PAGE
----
Dr Jim Brogden and Professor Stephen Coleman interviewed about latest book
The piece on 'Capturing the Mood of Democracy: The British General Election 2019' will feature in the Yorkshire Post.
Professor Stephen Coleman and Dr Jim Brogden were interviewed on 03 December, by the Yorkshire Post Assistant Features Editor, Chris Burn. The discussion focused on their latest book (situated in Bradford): Capturing the Mood of Democracy: The British General Election 2019 (Palgrave 2020) and the article is to be published in the Yorkshire Post on 12 December 2020, to coincide with the anniversary date of the 2019 General Election on the 12 December, 2019.
“If political science faces a single fundamental dilemma then it has to be how to assess and understand the changing mood of democracy. Capturing the texture and tone of an often angry and apathetic emotional landscape demands innovative methodologies which confront and lay bare the everyday realities of political life. Stephen Coleman and Jim Brogden’s powerful photography and delicate commentary underline the power of visual ethnography to capture the social context in which political events occur.This book is as much a challenge to political science to expand and enrich its methodological horizons as it is to those who seek to understand the contemporary democratic mood. In seeking to capture the democratic mood this is a very ‘BIG’ and hugely impressive little book.”
- Matthew Flinders, University of Sheffield, UK
“Capturing the Mood of Democracy recounts the compassionate journey of two ‘local’ scholars in a post-industrial city at election time, resulting in a nuanced and empirically rich account of what an election does, or does not, with a city and its diverse population. While situated in a particular place and time, this study also offers a profound meditation on the state of democracy as experienced and enacted in the everyday. Moreover, this study constitutes a stellar example of a lyrical multimodal ethnography, integrating brilliantly phrased observations and reflections with equally important expressive photography.”
- Luc Pauwels, University of Antwerp, Belgium
“Brogden and Coleman’s Capturing the Mood of Democracy explores modern British democracy via an exceedingly creative and even beguiling multi-dimensioned ethnography of the 2019 general election. Their book is ironic, nuanced, subtle and penetrating. It reads alternatively like a novel by Ali Smith and a full out exploration of modern Britain. Their book tells us what the current moment is like in England as it demonstrates how ethnography can get at the essence of an historical era, a place and a national social drama. Photographs by Brogden visualize the mood of contradiction, disappointment and possibility that this historical moment offers. The book’s magic lies in its ability to see and communicate at the oblique angle of a glance, a fleeting expression and a surprising insight, informed by the best of modern ethnographic thinking.”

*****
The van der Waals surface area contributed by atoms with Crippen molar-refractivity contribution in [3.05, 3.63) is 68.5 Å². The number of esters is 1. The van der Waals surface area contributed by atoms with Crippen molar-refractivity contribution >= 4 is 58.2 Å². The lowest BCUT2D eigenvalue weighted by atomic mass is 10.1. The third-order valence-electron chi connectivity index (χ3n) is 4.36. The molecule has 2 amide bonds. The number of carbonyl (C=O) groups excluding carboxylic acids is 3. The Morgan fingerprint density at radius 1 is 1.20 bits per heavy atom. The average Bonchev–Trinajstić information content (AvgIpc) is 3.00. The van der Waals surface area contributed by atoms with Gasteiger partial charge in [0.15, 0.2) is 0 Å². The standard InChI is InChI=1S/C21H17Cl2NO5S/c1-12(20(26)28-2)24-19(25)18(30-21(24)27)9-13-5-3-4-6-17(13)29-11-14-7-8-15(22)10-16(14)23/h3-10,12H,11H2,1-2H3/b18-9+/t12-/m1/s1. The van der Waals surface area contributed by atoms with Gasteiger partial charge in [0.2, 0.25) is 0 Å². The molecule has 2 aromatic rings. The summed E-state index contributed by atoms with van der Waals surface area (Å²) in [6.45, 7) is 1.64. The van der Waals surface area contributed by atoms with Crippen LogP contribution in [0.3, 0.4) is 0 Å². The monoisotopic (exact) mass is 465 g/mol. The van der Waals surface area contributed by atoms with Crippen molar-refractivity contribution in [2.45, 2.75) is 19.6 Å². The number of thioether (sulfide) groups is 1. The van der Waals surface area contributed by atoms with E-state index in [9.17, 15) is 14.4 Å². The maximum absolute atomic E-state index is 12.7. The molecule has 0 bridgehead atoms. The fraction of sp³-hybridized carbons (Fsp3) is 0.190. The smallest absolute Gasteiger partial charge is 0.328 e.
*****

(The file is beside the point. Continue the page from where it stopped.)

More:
- Douglas Harper, Duquesne University, USA
“Rarely does one come across scholarly works on politics that combine multi-methods and theory as well as Jim Brogden and Stephen Coleman do in Capturing the Mood of Democracy: The British General Election 2019. I highly recommend it for intelligent readers at any level who want a deeper understanding of how moods of various voting publics are created and impact on important political decisions. As a Visual Sociologist, I was especially impressed with how deftly images are knitted into both the thick description and, more importantly, the analysis of these critical elections in Bradford, a city described by the authors as a ‘microcosm of British history.’ In this way, the authors allow the reader to not only hear about the moods of voters but see them as well.”
- Jerome Krase, City University of New York, USA
“How do the thoughts, feelings and environments of normal life constitute electoral politics? Pacing the streets and homes of Bradford, the authors provide a vivid glimpse into the mood of the 2019 British general election, and a vital new perspective on how politics feels. By gathering together evocative and sensitive photographs with detailed diary entries, it opens an important new route to understanding how politics is made and made sense of in the everyday settings where it matters the most.”
- Shanti Sumartojo, Monash University, Australia